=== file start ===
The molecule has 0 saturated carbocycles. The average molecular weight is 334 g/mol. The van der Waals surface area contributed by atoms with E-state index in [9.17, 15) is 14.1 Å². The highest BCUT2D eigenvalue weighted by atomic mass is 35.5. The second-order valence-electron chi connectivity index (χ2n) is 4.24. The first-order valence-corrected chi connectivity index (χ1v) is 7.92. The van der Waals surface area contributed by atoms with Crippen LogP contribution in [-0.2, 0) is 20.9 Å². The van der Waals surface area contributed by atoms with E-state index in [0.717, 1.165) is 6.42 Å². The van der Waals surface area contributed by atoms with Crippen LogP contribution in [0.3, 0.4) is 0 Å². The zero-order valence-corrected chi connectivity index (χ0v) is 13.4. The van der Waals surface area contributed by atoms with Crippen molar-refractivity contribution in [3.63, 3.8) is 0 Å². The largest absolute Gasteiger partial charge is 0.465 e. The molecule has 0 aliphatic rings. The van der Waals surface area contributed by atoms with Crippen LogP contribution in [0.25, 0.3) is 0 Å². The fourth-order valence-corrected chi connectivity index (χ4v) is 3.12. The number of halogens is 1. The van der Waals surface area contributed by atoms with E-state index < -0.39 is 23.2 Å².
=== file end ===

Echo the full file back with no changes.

The molecule has 0 saturated carbocycles. The average molecular weight is 334 g/mol. The van der Waals surface area contributed by atoms with E-state index in [9.17, 15) is 14.1 Å². The highest BCUT2D eigenvalue weighted by atomic mass is 35.5. The second-order valence-electron chi connectivity index (χ2n) is 4.24. The first-order valence-corrected chi connectivity index (χ1v) is 7.92. The van der Waals surface area contributed by atoms with Crippen LogP contribution in [-0.2, 0) is 20.9 Å². The van der Waals surface area contributed by atoms with E-state index in [0.717, 1.165) is 6.42 Å². The van der Waals surface area contributed by atoms with Crippen LogP contribution in [0.3, 0.4) is 0 Å². The zero-order valence-corrected chi connectivity index (χ0v) is 13.4. The van der Waals surface area contributed by atoms with Crippen molar-refractivity contribution in [3.63, 3.8) is 0 Å². The largest absolute Gasteiger partial charge is 0.465 e. The molecule has 0 aliphatic rings. The van der Waals surface area contributed by atoms with Crippen LogP contribution in [0.25, 0.3) is 0 Å². The fourth-order valence-corrected chi connectivity index (χ4v) is 3.12. The number of halogens is 1. The van der Waals surface area contributed by atoms with E-state index < -0.39 is 23.2 Å².